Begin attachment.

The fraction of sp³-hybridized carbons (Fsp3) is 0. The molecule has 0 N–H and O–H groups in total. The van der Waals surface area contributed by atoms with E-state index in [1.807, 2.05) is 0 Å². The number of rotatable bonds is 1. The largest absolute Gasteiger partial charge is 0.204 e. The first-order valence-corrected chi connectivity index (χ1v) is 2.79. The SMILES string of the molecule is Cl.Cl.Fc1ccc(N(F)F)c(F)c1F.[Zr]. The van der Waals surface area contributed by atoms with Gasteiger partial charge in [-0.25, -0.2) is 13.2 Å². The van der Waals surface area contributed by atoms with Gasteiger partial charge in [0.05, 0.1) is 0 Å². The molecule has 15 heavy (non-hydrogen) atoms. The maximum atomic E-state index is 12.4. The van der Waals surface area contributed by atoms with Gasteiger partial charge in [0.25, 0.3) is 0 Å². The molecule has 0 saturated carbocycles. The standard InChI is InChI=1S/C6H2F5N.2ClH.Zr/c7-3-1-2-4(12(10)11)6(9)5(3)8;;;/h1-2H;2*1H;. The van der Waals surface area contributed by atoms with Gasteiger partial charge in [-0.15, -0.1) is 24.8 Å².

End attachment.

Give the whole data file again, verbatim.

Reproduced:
The fraction of sp³-hybridized carbons (Fsp3) is 0. The molecule has 0 N–H and O–H groups in total. The van der Waals surface area contributed by atoms with E-state index in [1.807, 2.05) is 0 Å². The number of rotatable bonds is 1. The largest absolute Gasteiger partial charge is 0.204 e. The first-order valence-corrected chi connectivity index (χ1v) is 2.79. The SMILES string of the molecule is Cl.Cl.Fc1ccc(N(F)F)c(F)c1F.[Zr]. The van der Waals surface area contributed by atoms with Gasteiger partial charge in [-0.25, -0.2) is 13.2 Å². The van der Waals surface area contributed by atoms with Gasteiger partial charge in [0.05, 0.1) is 0 Å². The molecule has 15 heavy (non-hydrogen) atoms. The maximum atomic E-state index is 12.4. The van der Waals surface area contributed by atoms with Gasteiger partial charge in [0.25, 0.3) is 0 Å². The molecule has 0 saturated carbocycles. The standard InChI is InChI=1S/C6H2F5N.2ClH.Zr/c7-3-1-2-4(12(10)11)6(9)5(3)8;;;/h1-2H;2*1H;. The van der Waals surface area contributed by atoms with Gasteiger partial charge in [-0.15, -0.1) is 24.8 Å².